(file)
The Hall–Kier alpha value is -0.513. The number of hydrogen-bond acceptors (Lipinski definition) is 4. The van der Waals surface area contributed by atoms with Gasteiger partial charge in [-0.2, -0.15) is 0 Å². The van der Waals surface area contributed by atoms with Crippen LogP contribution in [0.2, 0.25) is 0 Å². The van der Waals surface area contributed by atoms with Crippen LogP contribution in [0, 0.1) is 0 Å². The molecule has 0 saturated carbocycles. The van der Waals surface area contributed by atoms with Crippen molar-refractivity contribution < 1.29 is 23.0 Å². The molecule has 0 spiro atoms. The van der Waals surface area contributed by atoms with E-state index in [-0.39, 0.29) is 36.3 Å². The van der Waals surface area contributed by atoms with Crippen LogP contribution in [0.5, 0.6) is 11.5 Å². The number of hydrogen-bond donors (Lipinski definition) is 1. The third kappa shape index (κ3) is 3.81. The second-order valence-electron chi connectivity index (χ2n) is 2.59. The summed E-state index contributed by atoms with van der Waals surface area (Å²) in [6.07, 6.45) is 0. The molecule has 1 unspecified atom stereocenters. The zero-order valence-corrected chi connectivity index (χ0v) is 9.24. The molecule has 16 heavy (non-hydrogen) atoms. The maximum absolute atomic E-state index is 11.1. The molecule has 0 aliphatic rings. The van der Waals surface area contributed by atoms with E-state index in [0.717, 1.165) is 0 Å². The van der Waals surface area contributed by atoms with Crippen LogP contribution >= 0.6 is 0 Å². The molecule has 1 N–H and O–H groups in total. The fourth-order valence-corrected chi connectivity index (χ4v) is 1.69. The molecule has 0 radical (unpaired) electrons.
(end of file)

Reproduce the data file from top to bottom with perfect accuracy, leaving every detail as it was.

The Hall–Kier alpha value is -0.513. The number of hydrogen-bond acceptors (Lipinski definition) is 4. The van der Waals surface area contributed by atoms with Gasteiger partial charge in [-0.2, -0.15) is 0 Å². The van der Waals surface area contributed by atoms with Crippen LogP contribution in [0.2, 0.25) is 0 Å². The van der Waals surface area contributed by atoms with Crippen LogP contribution in [0, 0.1) is 0 Å². The molecule has 0 saturated carbocycles. The van der Waals surface area contributed by atoms with Crippen molar-refractivity contribution < 1.29 is 23.0 Å². The molecule has 0 spiro atoms. The van der Waals surface area contributed by atoms with E-state index in [-0.39, 0.29) is 36.3 Å². The van der Waals surface area contributed by atoms with Crippen LogP contribution in [0.5, 0.6) is 11.5 Å². The number of hydrogen-bond donors (Lipinski definition) is 1. The third kappa shape index (κ3) is 3.81. The second-order valence-electron chi connectivity index (χ2n) is 2.59. The summed E-state index contributed by atoms with van der Waals surface area (Å²) in [6.07, 6.45) is 0. The molecule has 1 unspecified atom stereocenters. The zero-order valence-corrected chi connectivity index (χ0v) is 9.24. The molecule has 16 heavy (non-hydrogen) atoms. The maximum absolute atomic E-state index is 11.1. The molecule has 0 aliphatic rings. The van der Waals surface area contributed by atoms with E-state index in [0.717, 1.165) is 0 Å². The van der Waals surface area contributed by atoms with Crippen LogP contribution >= 0.6 is 0 Å². The molecule has 1 N–H and O–H groups in total. The fourth-order valence-corrected chi connectivity index (χ4v) is 1.69. The molecule has 0 radical (unpaired) electrons.